What Are Some Exercise Routines at the Gym to Lose Belly, Leg & Arm Fat?

by Carol Poster, Demand Media
    Aerobic exercise burns fat.

    Aerobic exercise burns fat.

    There is both good and bad news about exercising to lose fat from problem areas such as the belly, legs and arms. The bad news is that where your body accumulates fat and the fat stores it chooses to use for fuel are determined by age, gender and genetics. No exercises can actually cause you to "spot reduce." The good news is that the time you spend in the gym will help you lose fat and shape and tone your body. Cardiovascular exercises burn overall fat, including fat from your problem areas. Strength training firms and tones underlying muscles, improving the appearance of your belly, legs and arms.

    Cardiovascular Exercise

    Cardiovascular or aerobic exercise burns fat from all parts of your body, including the belly, legs and arms. The Centers for Disease Control and Prevention recommends a minimum of 150 minutes per week of moderate-intensity aerobic exercise to maintain your weight; longer duration or higher intensity is recommended for weight loss. Aerobic exercises you can do in the gym include using treadmills, elliptical trainers, stationary bicycles, stair-climbers and rowing machines. Many gyms also offer spinning, water aerobics, aerobic dance and other cardio classes.

    Calories

    To lose fat, you need to expend more calories than you ingest. Moderate-intensity exercises, which cause you to breathe slightly faster than normal and break a light sweat but still be able to talk comfortably, burn approximately 300 calories an hour. Vigorous activities during which you are breathing hard, sweating and can talk only in short phrases can burn at least 450 to 600 calories an hour. Although increasing intensity burns calories faster, working out at a comfortable pace you can maintain for a longer period can be more effective and safer in the long run than over-exerting yourself. For maximum calorie burn, work at a pace you can sustain for a 15- to 30-minute workout. Add high-intensity intervals of two to five minutes into your normal cardio workout for extra fat burning. Don't use exercise as an excuse for unhealthy eating. A latte and a muffin can replace all of the calories your burned off in an hour in the gym.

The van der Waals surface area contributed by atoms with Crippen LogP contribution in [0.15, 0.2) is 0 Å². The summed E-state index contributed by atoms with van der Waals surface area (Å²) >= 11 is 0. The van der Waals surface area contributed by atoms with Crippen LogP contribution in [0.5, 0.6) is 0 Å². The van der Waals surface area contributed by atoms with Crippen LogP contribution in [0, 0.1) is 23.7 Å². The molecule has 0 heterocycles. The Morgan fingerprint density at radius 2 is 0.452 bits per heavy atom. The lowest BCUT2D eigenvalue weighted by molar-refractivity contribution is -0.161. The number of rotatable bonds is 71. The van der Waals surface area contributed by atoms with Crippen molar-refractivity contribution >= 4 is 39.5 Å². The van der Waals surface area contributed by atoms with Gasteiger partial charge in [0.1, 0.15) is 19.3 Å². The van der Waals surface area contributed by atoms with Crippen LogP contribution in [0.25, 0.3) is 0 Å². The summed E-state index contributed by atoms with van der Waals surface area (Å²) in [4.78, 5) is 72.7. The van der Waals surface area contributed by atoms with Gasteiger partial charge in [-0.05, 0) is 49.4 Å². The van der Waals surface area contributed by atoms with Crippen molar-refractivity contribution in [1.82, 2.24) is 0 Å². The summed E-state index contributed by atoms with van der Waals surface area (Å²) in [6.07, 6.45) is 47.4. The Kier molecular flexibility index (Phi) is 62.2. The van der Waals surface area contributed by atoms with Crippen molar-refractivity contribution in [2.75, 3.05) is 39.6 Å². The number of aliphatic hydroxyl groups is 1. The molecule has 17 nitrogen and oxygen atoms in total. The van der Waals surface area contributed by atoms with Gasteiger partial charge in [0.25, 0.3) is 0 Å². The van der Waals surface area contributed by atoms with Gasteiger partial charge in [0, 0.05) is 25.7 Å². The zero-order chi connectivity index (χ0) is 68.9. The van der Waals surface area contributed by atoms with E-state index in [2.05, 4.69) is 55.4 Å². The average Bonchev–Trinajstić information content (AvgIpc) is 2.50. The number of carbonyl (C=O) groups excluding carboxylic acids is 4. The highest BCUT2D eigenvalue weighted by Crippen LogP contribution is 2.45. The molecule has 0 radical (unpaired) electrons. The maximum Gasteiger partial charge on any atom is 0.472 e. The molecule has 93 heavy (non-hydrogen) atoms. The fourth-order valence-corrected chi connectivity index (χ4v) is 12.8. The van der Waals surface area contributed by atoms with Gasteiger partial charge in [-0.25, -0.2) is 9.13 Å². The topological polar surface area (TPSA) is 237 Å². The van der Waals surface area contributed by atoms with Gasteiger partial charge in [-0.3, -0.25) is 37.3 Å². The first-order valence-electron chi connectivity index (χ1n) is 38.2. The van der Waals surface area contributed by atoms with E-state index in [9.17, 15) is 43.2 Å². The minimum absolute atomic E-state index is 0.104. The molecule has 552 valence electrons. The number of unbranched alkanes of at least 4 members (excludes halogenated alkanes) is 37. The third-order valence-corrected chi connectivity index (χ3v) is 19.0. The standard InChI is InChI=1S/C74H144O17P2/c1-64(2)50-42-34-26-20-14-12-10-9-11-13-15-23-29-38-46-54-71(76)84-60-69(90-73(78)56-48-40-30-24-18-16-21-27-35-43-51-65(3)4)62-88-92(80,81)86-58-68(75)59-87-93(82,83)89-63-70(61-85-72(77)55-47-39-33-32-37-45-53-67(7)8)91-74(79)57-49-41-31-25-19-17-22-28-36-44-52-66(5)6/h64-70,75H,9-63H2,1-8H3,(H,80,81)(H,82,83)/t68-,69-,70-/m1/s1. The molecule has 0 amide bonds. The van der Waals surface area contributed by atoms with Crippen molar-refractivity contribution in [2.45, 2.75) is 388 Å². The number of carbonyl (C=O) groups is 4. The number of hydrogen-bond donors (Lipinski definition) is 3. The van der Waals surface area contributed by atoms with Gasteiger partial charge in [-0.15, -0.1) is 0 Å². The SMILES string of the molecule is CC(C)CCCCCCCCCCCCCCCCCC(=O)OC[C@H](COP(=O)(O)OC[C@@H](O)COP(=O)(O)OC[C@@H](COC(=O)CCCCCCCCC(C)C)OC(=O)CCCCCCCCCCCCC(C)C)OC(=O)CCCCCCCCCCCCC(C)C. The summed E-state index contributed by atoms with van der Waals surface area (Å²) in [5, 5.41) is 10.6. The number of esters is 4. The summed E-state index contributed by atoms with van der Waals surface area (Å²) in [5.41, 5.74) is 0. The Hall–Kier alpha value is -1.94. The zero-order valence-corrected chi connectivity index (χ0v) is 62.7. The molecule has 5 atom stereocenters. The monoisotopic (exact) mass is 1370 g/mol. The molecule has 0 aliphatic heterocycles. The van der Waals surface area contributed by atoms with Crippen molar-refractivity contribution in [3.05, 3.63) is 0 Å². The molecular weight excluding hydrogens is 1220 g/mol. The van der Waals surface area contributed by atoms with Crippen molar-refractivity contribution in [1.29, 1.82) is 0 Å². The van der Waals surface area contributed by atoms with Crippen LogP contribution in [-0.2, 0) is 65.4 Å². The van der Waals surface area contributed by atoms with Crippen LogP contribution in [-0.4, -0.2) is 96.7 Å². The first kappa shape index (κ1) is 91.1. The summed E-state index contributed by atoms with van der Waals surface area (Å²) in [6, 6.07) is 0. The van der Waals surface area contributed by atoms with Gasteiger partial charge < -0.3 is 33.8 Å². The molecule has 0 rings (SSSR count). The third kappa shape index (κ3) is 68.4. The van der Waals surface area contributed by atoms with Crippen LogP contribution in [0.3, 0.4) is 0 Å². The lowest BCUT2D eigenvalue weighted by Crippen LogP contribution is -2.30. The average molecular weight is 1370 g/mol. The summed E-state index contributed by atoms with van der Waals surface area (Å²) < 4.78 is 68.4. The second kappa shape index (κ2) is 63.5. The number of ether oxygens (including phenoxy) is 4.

Abdominal Exercises

    The two major muscle groups affecting the appearance of your belly are the rectus abdominis, the muscle running along the front of your stomach area, and the obliques, the muscles running along your sides. According to a study sponsored by the American Council on Exercise, the most effective exercises for the rectus abdominis are the bicycle maneuver, captain's chair and exercise ball crunches. The best exercises for the obliques are the captain's chair, bicycle maneuver and reverse crunches.

    Leg Exercises

    Many different exercises can tone your thighs and calves. Compound exercises such as squats, lunges, leg presses and side lunges firm multiple thigh muscles simultaneously. Thigh abductor machines work the outer thigh muscles and thigh adductor machines focus on the inner thighs. Use leg curl machines to firm up the hamstrings, which run along the backs of your thighs, and calf raise machines for toning calves.

    Arm Exercises

    The two main muscle groups in your upper arms are the biceps, which are used in pulling motions, and triceps, used in pushing motions. Work the biceps with compound exercises such as lat pulldowns and seated rows or isolation exercises such as preacher and dumbbell curls. The triceps muscle runs along the bottom of the arm, where many women develop the flab that makes sleeveless dresses a major embarrassment. Firm the underarm area with compound exercises including chest or bench presses and dips or isolation exercises including triceps extensions and triceps pushdowns.

    About the Author

    Carol Poster began writing professionally in 1974. Her articles have appeared in "Outdoor Woman," "Paddler," "Ski Magazine," "Women's Sports & Fitness," "Dance News," "Show Business," "The Athenian," "PC Resource" and "Utah Holiday," among other publications. Poster holds an M.F.A. in creative writing from Eastern Washington University, as well as a Ph.D. in English from the University of Missouri.

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